Then, in the usual manner to effect amplification with a transistor amplifier, the voltage fluctuation at point 40 causes a current fluctuation on the base of transistor Q2 to effect an amplification through Q2 of the original signal represented through capicitor C1. The collector of Q2 is connected through resistor R5 to positive potential 30 while the emitter is connected through resistors R6 and R7 to the negative potential 32. Again, the voltage potential at a point 42 in the collector line at the base of RS will be an amplified representation of the signal from capacitor C1. This signal is passed through a capacitor C4 and to the base of a transistor Q3 for further amplification. A resistor R8 is provided in this line to render Q3 nonconductive in absence of signal. The collector of Q3 is connected to positive line 30 through a transformer TR1 with the emitter of Q3 connected directly to negative line 32. Thus, it should be understood that the current passage through transformer TR1 dependent upon the amplification of all the transistors Q1, Q2, and Q3 will be an amplified duplication of the signal generated by photocell 16, with limiting features which follow.
A feedback circuit consisting of capacitors C2 and C3, and resistor R3 from the emitter of Q1 to the collector of Q2 is to do nothing more than eliminate undesired fre quencies in the signal and provide desired filter characteristics. In a similar manner, the line connecting the base of Q1 in effect to the negative reference potential 32 via resistor R4, and the R-C network consisting of resistor R7 and capacitor C5 is to stablize the DC bias conditions of Q1 and Q2.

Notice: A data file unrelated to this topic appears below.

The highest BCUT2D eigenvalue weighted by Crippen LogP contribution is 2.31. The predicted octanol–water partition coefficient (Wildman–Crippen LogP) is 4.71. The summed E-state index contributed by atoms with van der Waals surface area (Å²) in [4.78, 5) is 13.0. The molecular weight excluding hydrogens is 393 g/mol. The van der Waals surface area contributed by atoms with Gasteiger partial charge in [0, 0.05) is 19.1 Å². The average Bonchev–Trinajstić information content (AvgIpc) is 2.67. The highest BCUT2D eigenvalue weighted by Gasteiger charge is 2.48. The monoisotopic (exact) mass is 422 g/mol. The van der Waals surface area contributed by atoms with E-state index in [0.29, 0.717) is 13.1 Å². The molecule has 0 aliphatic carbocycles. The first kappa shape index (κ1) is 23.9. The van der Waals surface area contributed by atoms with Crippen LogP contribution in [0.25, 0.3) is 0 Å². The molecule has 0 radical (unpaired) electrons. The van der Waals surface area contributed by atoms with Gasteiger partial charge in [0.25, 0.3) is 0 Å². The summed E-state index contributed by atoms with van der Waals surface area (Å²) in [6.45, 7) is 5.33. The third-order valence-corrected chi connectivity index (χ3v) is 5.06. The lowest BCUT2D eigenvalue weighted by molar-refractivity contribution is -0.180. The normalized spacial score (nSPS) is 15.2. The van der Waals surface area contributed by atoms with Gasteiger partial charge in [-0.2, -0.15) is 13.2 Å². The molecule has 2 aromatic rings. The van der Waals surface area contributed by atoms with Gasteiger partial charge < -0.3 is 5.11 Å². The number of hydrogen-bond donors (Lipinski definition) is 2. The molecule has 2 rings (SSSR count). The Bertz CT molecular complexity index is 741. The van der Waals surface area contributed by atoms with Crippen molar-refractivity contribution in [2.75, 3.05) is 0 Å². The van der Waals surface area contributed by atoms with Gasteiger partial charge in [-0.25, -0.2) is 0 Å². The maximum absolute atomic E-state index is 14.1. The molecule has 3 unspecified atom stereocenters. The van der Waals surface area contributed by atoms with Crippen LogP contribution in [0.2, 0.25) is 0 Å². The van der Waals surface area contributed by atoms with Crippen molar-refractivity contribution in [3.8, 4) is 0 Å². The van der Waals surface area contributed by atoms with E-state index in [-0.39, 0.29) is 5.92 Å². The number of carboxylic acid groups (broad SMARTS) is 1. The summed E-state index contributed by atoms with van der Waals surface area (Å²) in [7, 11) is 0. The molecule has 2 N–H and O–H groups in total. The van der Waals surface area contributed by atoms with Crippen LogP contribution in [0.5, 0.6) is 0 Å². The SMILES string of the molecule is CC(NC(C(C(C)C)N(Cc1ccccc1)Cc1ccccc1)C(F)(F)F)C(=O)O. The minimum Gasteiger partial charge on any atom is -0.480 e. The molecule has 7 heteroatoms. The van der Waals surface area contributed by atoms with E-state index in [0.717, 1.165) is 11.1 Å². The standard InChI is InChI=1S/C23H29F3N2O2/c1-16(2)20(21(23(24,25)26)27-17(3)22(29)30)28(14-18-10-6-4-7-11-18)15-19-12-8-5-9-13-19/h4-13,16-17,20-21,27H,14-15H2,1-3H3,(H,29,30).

In any event, it should be understood that the primary coil of the transformer TR1 is driven with a current signal to develop a voltage which is exactly corresponding proportionally to the varying voltage developed in detector 16 with modification created by the filtering. Thus, the secondary of transformer TR1 is connected directly to an incandescent electrical light bulb 44, but passing through a variable resistor VRI on one side thereof to allow a variable control to account for some change in the characteristics of bulb 44.